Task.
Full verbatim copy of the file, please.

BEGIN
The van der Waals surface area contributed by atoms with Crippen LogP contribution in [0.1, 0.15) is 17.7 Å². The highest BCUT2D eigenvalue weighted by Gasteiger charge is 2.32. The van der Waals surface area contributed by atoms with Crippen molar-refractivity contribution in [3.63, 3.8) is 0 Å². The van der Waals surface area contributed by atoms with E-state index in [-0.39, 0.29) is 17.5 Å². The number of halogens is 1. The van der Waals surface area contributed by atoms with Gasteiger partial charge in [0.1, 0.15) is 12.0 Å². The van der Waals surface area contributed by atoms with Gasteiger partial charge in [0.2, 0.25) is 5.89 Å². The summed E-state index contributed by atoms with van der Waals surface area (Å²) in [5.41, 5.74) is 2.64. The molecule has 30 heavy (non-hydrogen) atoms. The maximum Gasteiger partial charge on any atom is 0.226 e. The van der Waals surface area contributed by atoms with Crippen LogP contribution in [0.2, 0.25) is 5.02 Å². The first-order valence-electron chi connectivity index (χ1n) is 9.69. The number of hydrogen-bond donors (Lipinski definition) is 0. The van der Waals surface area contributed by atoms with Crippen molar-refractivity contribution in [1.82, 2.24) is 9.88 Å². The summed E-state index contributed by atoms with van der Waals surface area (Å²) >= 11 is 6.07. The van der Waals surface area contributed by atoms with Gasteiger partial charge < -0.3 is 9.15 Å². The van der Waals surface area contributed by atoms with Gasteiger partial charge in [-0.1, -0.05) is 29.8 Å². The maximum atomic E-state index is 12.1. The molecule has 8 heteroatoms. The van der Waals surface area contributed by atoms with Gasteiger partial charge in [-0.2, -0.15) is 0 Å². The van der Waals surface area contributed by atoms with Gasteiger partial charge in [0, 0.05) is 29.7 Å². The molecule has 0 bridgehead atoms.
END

The van der Waals surface area contributed by atoms with Crippen LogP contribution in [0.1, 0.15) is 17.7 Å². The highest BCUT2D eigenvalue weighted by Gasteiger charge is 2.32. The van der Waals surface area contributed by atoms with Crippen molar-refractivity contribution in [3.63, 3.8) is 0 Å². The van der Waals surface area contributed by atoms with E-state index in [-0.39, 0.29) is 17.5 Å². The number of halogens is 1. The van der Waals surface area contributed by atoms with Gasteiger partial charge in [0.1, 0.15) is 12.0 Å². The van der Waals surface area contributed by atoms with Gasteiger partial charge in [0.2, 0.25) is 5.89 Å². The summed E-state index contributed by atoms with van der Waals surface area (Å²) in [5.41, 5.74) is 2.64. The molecule has 30 heavy (non-hydrogen) atoms. The maximum Gasteiger partial charge on any atom is 0.226 e. The van der Waals surface area contributed by atoms with Crippen LogP contribution in [0.2, 0.25) is 5.02 Å². The first-order valence-electron chi connectivity index (χ1n) is 9.69. The number of hydrogen-bond donors (Lipinski definition) is 0. The van der Waals surface area contributed by atoms with Crippen molar-refractivity contribution in [1.82, 2.24) is 9.88 Å². The summed E-state index contributed by atoms with van der Waals surface area (Å²) >= 11 is 6.07. The van der Waals surface area contributed by atoms with Gasteiger partial charge < -0.3 is 9.15 Å². The van der Waals surface area contributed by atoms with Gasteiger partial charge in [-0.1, -0.05) is 29.8 Å². The maximum atomic E-state index is 12.1. The molecule has 8 heteroatoms. The van der Waals surface area contributed by atoms with Gasteiger partial charge in [-0.2, -0.15) is 0 Å². The van der Waals surface area contributed by atoms with Gasteiger partial charge in [0, 0.05) is 29.7 Å². The molecule has 0 bridgehead atoms.